The last thing any company wants, or can afford, is a PR nightmare. Just ask United Airlines.
You’ve no doubt seen video of the United passenger being dragged up the aisle by police after he was randomly selected to give up his seat to a United crew member.
It was disturbing, to say the least, and United’s actions in the days that followed only made matters worse.
But I think there are some HR learnings from all this.
In a crisis, you have one first chance to send the right message.
As videos of this horrible incident racked up millions of views online, United’s initial reaction was to apologize for having to “re-accommodate” passengers and to remind everyone that a ticket is a contract. United CEO Oscar Munoz criticized the distraught passenger for being “disruptive and belligerent.”
United’s market value plummeted by $1 billion—yes, one billion—after this incident. Who knows what it will cost to rebuild the company’s reputation.
In transportation, it can take just one crisis to put your business in a similar situation.
Consider every situation your company might face, from a catastrophic accident to an offensive Tweet. What is your plan of action? Who will coordinate your response when reporters call or a video of your truck goes viral? What is your spokesperson empowered to say? What are employees authorized to do? More importantly, what is your message to your customers, employees, and the public?
You need a game plan for every possible situation. Your team needs to understand and practice their roles. Do they have the required training and are they empowered to act in the best interests of the company? The stakes are simply too high not to be prepared.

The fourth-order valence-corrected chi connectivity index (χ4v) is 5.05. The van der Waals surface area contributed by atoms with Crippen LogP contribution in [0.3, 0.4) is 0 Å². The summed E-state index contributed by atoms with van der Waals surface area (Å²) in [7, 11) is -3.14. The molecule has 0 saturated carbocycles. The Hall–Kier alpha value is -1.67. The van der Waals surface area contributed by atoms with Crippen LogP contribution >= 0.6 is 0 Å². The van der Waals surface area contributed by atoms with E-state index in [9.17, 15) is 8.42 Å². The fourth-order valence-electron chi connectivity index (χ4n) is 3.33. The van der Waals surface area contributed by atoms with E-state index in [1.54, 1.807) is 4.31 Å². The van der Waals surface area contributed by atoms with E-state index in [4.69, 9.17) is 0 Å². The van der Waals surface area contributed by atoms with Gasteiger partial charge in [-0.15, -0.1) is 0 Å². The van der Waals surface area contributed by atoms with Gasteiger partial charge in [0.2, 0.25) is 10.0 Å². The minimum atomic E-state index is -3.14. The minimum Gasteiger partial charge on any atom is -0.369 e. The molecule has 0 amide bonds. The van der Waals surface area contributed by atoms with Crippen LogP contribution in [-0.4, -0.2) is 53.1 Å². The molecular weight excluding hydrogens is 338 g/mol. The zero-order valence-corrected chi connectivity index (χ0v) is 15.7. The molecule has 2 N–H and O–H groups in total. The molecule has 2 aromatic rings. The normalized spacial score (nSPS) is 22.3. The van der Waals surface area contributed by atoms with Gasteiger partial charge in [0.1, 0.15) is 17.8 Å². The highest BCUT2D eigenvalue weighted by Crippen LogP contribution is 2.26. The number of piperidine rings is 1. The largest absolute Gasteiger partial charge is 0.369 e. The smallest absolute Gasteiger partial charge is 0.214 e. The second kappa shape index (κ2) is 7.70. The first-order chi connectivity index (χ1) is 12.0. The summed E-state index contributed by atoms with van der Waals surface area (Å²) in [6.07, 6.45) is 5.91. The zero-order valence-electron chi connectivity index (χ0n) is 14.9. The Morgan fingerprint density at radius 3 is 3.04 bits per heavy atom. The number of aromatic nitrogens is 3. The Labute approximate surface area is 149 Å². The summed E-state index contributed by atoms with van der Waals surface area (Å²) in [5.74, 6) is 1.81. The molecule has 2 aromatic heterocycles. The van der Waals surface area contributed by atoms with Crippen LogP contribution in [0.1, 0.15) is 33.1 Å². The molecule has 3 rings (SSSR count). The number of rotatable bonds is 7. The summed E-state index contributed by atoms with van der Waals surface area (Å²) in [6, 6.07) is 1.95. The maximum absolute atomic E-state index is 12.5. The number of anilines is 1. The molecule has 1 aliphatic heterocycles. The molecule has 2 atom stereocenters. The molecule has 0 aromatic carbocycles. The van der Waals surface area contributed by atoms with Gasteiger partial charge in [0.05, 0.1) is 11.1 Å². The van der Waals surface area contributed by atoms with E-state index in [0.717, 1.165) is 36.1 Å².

At United, Munoz defended his employees—who exercised poor judgment—and was critical of the customer who was hauled off the plane.
All I can say is, what?
We’ve all been on oversold flights. Is this what we can expect if we don’t volunteer to give up our seat?
The clear message to me is that United has no core values. Its policies and message put the company above its customers. In following the “rules,” employees actually allow this situation to escalate to the point of physical abuse and mental trauma.
In his latest apology, Munoz promised the company will “do better.” To make good on that promise, United has to not only gain the trust of customers, it must give leadership, direction, and vision to its employees. They need to know how to respond to customers properly, and to be empowered to bend the rules when it would contribute to the company’s greater good. Right now there is clearly no “greater good” here.
There are people around the world who will never again fly with United Airlines. And I have to ask, who in the world would want to work for them?
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